By Gagandeep Ghuman
Published: May 26, 2012
The historic bowl and pestle found by geoscientist Pierre Friele are more than 1600 years old, carbon dating has revealed.
“It’s 1610, plus or minus 20 years,” said archaeologist Rudy Reimer.
Rudy Reimer is a professor of First Nations history and archaeology at SFU, and has a special interest in Squamish Nation history.
Reimer and Friele were anxiously waiting to hear from a lab in California.
Reimer said numerous fields of science use radiocarbon dating to acquire age estimates of the places, sites and materials.
Radiocarbon dating, however, only works on organic materials, such as bone, shell, wood, charcoal.
Squamish Nation Chief Ian Campbell said the Squamish Nation community is excited about the discovery.
“We are very well pleased to hear about the discovery and its historical context,” Campbell said.
The Squamish Nation would help offset some of the cost associated with carbon dating the material, he added.
“We have spoken with Squamish Lillooet Cultural Centre and they have indicated positive response in showcasing this,” he added.
Reimer said his next step would be to submit an article about the discovery and its context in a national academic journal such as the American Antiquity or Canadian Journal of Archaeology.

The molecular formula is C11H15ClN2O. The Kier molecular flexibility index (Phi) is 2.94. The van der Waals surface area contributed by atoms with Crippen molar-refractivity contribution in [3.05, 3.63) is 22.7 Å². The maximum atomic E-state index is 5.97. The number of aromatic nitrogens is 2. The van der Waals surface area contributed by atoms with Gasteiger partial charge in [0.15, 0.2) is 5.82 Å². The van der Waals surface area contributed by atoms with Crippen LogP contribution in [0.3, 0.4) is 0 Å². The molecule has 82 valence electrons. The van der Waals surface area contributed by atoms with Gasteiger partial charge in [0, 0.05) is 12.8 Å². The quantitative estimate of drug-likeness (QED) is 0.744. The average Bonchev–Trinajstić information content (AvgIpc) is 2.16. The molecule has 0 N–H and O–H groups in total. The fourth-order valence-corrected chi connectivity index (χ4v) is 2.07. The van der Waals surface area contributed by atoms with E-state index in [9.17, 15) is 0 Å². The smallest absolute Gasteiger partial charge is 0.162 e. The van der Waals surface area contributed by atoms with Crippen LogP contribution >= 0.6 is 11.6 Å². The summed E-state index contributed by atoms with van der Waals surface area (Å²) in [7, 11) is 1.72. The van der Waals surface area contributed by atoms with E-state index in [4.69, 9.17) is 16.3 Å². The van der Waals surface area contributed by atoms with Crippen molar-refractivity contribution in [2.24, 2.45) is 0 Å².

The paper would include cultural information about the village, the changes in the course of the Squamish River, the nature and age of the bowl and associated artifacts to create a detailed interpretation about the bowl’s use.
Reimer said he suspects the bowl was used in ceremonies for connections to the spirit world.
Friele stumbled upon the prehistoric bowl and two cobble pestles while guiding a student researcher who was studying sediments along the Squamish River last month.
He found the bowl in a bank along the Squamish River, in an area opposite creek mouth flowing from Lake Lovely water.
“It’s just amazing,” said a beaming Friele.
“It’s not every day you find things that are thousands of years old.”